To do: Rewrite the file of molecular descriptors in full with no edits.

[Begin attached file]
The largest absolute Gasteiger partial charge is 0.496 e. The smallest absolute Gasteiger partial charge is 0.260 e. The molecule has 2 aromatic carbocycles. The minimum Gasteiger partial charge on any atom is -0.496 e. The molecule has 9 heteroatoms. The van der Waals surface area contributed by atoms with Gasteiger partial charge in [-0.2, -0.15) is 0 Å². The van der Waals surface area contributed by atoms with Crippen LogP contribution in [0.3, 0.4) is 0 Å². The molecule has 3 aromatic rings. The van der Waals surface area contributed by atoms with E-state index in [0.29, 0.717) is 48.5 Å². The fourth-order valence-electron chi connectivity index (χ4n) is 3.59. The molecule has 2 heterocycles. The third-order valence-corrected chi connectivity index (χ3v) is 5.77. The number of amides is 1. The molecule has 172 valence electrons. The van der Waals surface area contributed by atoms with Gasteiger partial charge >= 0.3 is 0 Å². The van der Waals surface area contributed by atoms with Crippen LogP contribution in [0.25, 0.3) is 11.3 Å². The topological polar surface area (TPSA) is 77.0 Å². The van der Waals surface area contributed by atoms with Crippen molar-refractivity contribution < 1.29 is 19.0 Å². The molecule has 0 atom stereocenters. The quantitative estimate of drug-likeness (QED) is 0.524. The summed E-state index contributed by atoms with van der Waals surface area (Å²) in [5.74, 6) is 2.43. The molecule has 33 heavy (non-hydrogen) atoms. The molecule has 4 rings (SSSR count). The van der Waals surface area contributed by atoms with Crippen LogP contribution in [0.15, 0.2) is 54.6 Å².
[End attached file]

The largest absolute Gasteiger partial charge is 0.496 e. The smallest absolute Gasteiger partial charge is 0.260 e. The molecule has 2 aromatic carbocycles. The minimum Gasteiger partial charge on any atom is -0.496 e. The molecule has 9 heteroatoms. The van der Waals surface area contributed by atoms with Gasteiger partial charge in [-0.2, -0.15) is 0 Å². The van der Waals surface area contributed by atoms with Crippen LogP contribution in [0.3, 0.4) is 0 Å². The molecule has 3 aromatic rings. The van der Waals surface area contributed by atoms with E-state index in [0.29, 0.717) is 48.5 Å². The fourth-order valence-electron chi connectivity index (χ4n) is 3.59. The molecule has 2 heterocycles. The third-order valence-corrected chi connectivity index (χ3v) is 5.77. The number of amides is 1. The molecule has 172 valence electrons. The van der Waals surface area contributed by atoms with Gasteiger partial charge >= 0.3 is 0 Å². The van der Waals surface area contributed by atoms with Crippen LogP contribution in [0.25, 0.3) is 11.3 Å². The topological polar surface area (TPSA) is 77.0 Å². The van der Waals surface area contributed by atoms with Crippen molar-refractivity contribution < 1.29 is 19.0 Å². The molecule has 0 atom stereocenters. The quantitative estimate of drug-likeness (QED) is 0.524. The summed E-state index contributed by atoms with van der Waals surface area (Å²) in [5.74, 6) is 2.43. The molecule has 33 heavy (non-hydrogen) atoms. The molecule has 4 rings (SSSR count). The van der Waals surface area contributed by atoms with Crippen LogP contribution in [0.15, 0.2) is 54.6 Å².